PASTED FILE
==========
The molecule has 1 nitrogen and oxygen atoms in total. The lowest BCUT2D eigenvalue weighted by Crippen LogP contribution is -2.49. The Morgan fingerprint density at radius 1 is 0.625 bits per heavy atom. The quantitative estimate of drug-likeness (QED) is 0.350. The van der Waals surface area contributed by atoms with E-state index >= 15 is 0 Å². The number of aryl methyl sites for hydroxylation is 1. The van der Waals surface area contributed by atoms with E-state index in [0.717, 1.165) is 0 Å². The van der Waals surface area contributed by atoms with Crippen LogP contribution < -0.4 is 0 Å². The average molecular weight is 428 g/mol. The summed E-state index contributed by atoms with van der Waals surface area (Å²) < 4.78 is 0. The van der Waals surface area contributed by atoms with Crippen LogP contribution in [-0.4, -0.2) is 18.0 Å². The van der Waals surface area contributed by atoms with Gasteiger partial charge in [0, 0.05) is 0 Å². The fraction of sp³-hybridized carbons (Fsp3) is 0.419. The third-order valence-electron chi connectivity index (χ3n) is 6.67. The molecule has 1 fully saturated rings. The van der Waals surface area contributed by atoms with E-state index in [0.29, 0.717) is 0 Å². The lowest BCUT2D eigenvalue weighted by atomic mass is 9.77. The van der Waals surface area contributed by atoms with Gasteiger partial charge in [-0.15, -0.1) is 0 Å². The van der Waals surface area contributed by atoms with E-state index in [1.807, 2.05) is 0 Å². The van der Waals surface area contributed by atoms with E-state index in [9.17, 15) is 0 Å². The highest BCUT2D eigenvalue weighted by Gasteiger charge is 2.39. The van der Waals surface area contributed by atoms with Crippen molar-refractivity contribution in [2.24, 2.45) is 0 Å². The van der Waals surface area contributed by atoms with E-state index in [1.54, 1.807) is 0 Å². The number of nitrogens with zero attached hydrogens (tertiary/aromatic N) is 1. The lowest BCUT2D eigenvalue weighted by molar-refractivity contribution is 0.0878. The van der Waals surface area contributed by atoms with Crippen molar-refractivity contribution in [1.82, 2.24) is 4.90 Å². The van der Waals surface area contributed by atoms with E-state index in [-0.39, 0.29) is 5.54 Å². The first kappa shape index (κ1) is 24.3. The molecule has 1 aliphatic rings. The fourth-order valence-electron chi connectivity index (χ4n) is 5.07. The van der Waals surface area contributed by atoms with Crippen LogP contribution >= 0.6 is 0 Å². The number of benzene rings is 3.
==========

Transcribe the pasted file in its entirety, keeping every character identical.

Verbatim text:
The molecule has 1 nitrogen and oxygen atoms in total. The lowest BCUT2D eigenvalue weighted by Crippen LogP contribution is -2.49. The Morgan fingerprint density at radius 1 is 0.625 bits per heavy atom. The quantitative estimate of drug-likeness (QED) is 0.350. The van der Waals surface area contributed by atoms with E-state index >= 15 is 0 Å². The number of aryl methyl sites for hydroxylation is 1. The van der Waals surface area contributed by atoms with E-state index in [0.717, 1.165) is 0 Å². The van der Waals surface area contributed by atoms with Crippen LogP contribution < -0.4 is 0 Å². The average molecular weight is 428 g/mol. The summed E-state index contributed by atoms with van der Waals surface area (Å²) < 4.78 is 0. The van der Waals surface area contributed by atoms with Crippen LogP contribution in [-0.4, -0.2) is 18.0 Å². The van der Waals surface area contributed by atoms with Gasteiger partial charge in [0, 0.05) is 0 Å². The fraction of sp³-hybridized carbons (Fsp3) is 0.419. The third-order valence-electron chi connectivity index (χ3n) is 6.67. The molecule has 1 fully saturated rings. The van der Waals surface area contributed by atoms with E-state index in [0.29, 0.717) is 0 Å². The lowest BCUT2D eigenvalue weighted by atomic mass is 9.77. The van der Waals surface area contributed by atoms with Gasteiger partial charge in [-0.15, -0.1) is 0 Å². The van der Waals surface area contributed by atoms with E-state index in [1.807, 2.05) is 0 Å². The van der Waals surface area contributed by atoms with E-state index in [9.17, 15) is 0 Å². The highest BCUT2D eigenvalue weighted by Gasteiger charge is 2.39. The van der Waals surface area contributed by atoms with Crippen molar-refractivity contribution in [2.24, 2.45) is 0 Å². The van der Waals surface area contributed by atoms with E-state index in [1.54, 1.807) is 0 Å². The number of nitrogens with zero attached hydrogens (tertiary/aromatic N) is 1. The lowest BCUT2D eigenvalue weighted by molar-refractivity contribution is 0.0878. The van der Waals surface area contributed by atoms with Crippen molar-refractivity contribution in [1.82, 2.24) is 4.90 Å². The van der Waals surface area contributed by atoms with E-state index in [-0.39, 0.29) is 5.54 Å². The first kappa shape index (κ1) is 24.3. The molecule has 1 aliphatic rings. The fourth-order valence-electron chi connectivity index (χ4n) is 5.07. The van der Waals surface area contributed by atoms with Crippen LogP contribution >= 0.6 is 0 Å². The number of benzene rings is 3.